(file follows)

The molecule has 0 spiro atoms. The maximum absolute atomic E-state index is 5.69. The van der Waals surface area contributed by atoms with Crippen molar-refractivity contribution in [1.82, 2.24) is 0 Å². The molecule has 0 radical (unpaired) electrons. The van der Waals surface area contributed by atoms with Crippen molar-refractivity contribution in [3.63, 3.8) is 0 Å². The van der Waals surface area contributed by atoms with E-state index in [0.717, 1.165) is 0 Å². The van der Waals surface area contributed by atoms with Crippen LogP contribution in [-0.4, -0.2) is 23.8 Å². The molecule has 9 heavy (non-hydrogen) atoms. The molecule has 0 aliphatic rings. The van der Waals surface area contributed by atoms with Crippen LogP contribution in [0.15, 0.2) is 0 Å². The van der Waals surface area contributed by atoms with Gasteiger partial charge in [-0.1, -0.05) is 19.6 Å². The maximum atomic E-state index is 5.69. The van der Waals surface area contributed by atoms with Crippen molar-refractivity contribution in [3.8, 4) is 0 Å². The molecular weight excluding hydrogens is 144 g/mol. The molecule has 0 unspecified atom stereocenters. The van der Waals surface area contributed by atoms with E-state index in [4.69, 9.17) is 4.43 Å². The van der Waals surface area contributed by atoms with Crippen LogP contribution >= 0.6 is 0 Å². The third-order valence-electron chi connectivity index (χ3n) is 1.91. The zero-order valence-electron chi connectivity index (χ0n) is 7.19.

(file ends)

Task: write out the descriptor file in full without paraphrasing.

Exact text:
The molecule has 0 spiro atoms. The maximum absolute atomic E-state index is 5.69. The van der Waals surface area contributed by atoms with Crippen molar-refractivity contribution in [1.82, 2.24) is 0 Å². The molecule has 0 radical (unpaired) electrons. The van der Waals surface area contributed by atoms with Crippen molar-refractivity contribution in [3.63, 3.8) is 0 Å². The van der Waals surface area contributed by atoms with E-state index in [0.717, 1.165) is 0 Å². The van der Waals surface area contributed by atoms with Crippen LogP contribution in [-0.4, -0.2) is 23.8 Å². The molecule has 9 heavy (non-hydrogen) atoms. The molecule has 0 aliphatic rings. The van der Waals surface area contributed by atoms with Crippen LogP contribution in [0.15, 0.2) is 0 Å². The van der Waals surface area contributed by atoms with Gasteiger partial charge in [-0.1, -0.05) is 19.6 Å². The maximum atomic E-state index is 5.69. The van der Waals surface area contributed by atoms with Crippen molar-refractivity contribution in [3.8, 4) is 0 Å². The molecular weight excluding hydrogens is 144 g/mol. The molecule has 0 unspecified atom stereocenters. The van der Waals surface area contributed by atoms with E-state index in [4.69, 9.17) is 4.43 Å². The van der Waals surface area contributed by atoms with Crippen LogP contribution >= 0.6 is 0 Å². The third-order valence-electron chi connectivity index (χ3n) is 1.91. The zero-order valence-electron chi connectivity index (χ0n) is 7.19.